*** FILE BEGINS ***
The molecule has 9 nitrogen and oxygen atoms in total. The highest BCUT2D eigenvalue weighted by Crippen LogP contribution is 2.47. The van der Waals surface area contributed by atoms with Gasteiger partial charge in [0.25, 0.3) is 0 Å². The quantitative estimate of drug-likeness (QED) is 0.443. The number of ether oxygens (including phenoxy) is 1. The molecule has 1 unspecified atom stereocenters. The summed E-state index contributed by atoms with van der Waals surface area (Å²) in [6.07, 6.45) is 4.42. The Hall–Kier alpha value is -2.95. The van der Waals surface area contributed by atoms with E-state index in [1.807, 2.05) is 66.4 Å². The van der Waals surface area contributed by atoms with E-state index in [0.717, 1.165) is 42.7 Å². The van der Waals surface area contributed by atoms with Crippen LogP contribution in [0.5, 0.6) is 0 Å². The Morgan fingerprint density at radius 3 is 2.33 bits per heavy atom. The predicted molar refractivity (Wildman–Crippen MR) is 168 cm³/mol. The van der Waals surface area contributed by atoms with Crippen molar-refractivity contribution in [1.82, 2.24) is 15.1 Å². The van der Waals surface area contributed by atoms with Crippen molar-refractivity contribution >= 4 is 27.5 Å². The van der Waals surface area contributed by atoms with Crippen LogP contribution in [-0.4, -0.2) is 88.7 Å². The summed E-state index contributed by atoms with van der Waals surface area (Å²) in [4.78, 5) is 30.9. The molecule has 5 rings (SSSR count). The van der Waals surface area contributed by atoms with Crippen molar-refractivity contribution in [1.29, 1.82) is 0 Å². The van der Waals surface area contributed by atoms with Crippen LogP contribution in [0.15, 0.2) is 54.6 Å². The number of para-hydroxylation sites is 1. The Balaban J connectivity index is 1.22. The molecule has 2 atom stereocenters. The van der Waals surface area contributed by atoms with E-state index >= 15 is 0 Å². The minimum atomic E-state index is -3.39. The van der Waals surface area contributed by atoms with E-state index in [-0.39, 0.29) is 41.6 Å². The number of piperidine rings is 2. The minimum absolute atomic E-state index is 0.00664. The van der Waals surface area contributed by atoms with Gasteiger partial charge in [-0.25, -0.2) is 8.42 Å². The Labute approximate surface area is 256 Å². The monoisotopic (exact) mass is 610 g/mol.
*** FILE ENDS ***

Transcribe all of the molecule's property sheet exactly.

The molecule has 9 nitrogen and oxygen atoms in total. The highest BCUT2D eigenvalue weighted by Crippen LogP contribution is 2.47. The van der Waals surface area contributed by atoms with Gasteiger partial charge in [0.25, 0.3) is 0 Å². The quantitative estimate of drug-likeness (QED) is 0.443. The number of ether oxygens (including phenoxy) is 1. The molecule has 1 unspecified atom stereocenters. The summed E-state index contributed by atoms with van der Waals surface area (Å²) in [6.07, 6.45) is 4.42. The Hall–Kier alpha value is -2.95. The van der Waals surface area contributed by atoms with E-state index in [1.807, 2.05) is 66.4 Å². The van der Waals surface area contributed by atoms with E-state index in [0.717, 1.165) is 42.7 Å². The van der Waals surface area contributed by atoms with Crippen LogP contribution in [0.5, 0.6) is 0 Å². The Morgan fingerprint density at radius 3 is 2.33 bits per heavy atom. The predicted molar refractivity (Wildman–Crippen MR) is 168 cm³/mol. The van der Waals surface area contributed by atoms with Crippen molar-refractivity contribution in [1.82, 2.24) is 15.1 Å². The van der Waals surface area contributed by atoms with Crippen molar-refractivity contribution >= 4 is 27.5 Å². The van der Waals surface area contributed by atoms with Crippen LogP contribution in [-0.4, -0.2) is 88.7 Å². The summed E-state index contributed by atoms with van der Waals surface area (Å²) in [4.78, 5) is 30.9. The molecule has 5 rings (SSSR count). The van der Waals surface area contributed by atoms with Crippen molar-refractivity contribution in [1.29, 1.82) is 0 Å². The van der Waals surface area contributed by atoms with Crippen LogP contribution in [0.15, 0.2) is 54.6 Å². The number of para-hydroxylation sites is 1. The Balaban J connectivity index is 1.22. The molecule has 2 atom stereocenters. The van der Waals surface area contributed by atoms with E-state index >= 15 is 0 Å². The minimum atomic E-state index is -3.39. The van der Waals surface area contributed by atoms with E-state index in [-0.39, 0.29) is 41.6 Å². The number of piperidine rings is 2. The minimum absolute atomic E-state index is 0.00664. The van der Waals surface area contributed by atoms with Gasteiger partial charge in [-0.25, -0.2) is 8.42 Å². The Labute approximate surface area is 256 Å². The monoisotopic (exact) mass is 610 g/mol.